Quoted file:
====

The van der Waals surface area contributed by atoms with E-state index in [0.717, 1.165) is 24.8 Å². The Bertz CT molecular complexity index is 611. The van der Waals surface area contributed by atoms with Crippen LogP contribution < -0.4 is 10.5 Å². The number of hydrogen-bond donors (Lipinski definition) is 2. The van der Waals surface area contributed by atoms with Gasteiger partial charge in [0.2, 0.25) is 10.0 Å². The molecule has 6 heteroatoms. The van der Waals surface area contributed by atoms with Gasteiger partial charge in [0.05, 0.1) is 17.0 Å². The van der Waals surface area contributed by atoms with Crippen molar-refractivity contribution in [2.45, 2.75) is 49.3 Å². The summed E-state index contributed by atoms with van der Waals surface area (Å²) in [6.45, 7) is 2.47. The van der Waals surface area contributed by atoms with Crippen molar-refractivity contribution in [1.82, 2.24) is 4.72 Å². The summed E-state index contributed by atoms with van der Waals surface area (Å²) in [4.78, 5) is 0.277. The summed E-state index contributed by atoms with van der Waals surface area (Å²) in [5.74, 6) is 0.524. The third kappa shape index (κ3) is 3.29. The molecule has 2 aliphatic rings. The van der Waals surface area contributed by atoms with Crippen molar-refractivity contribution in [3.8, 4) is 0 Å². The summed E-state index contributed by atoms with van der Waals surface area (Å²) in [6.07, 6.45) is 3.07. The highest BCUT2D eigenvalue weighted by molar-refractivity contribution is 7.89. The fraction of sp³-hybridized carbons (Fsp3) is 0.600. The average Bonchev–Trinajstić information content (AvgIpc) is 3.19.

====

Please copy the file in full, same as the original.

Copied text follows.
The van der Waals surface area contributed by atoms with E-state index in [0.717, 1.165) is 24.8 Å². The Bertz CT molecular complexity index is 611. The van der Waals surface area contributed by atoms with Crippen LogP contribution < -0.4 is 10.5 Å². The number of hydrogen-bond donors (Lipinski definition) is 2. The van der Waals surface area contributed by atoms with Gasteiger partial charge in [0.2, 0.25) is 10.0 Å². The molecule has 6 heteroatoms. The van der Waals surface area contributed by atoms with Gasteiger partial charge in [0.05, 0.1) is 17.0 Å². The van der Waals surface area contributed by atoms with Crippen molar-refractivity contribution in [2.45, 2.75) is 49.3 Å². The summed E-state index contributed by atoms with van der Waals surface area (Å²) in [6.45, 7) is 2.47. The van der Waals surface area contributed by atoms with Crippen molar-refractivity contribution in [1.82, 2.24) is 4.72 Å². The summed E-state index contributed by atoms with van der Waals surface area (Å²) in [4.78, 5) is 0.277. The summed E-state index contributed by atoms with van der Waals surface area (Å²) in [5.74, 6) is 0.524. The third kappa shape index (κ3) is 3.29. The molecule has 2 aliphatic rings. The van der Waals surface area contributed by atoms with Crippen molar-refractivity contribution in [3.8, 4) is 0 Å². The summed E-state index contributed by atoms with van der Waals surface area (Å²) in [6.07, 6.45) is 3.07. The highest BCUT2D eigenvalue weighted by molar-refractivity contribution is 7.89. The fraction of sp³-hybridized carbons (Fsp3) is 0.600. The average Bonchev–Trinajstić information content (AvgIpc) is 3.19.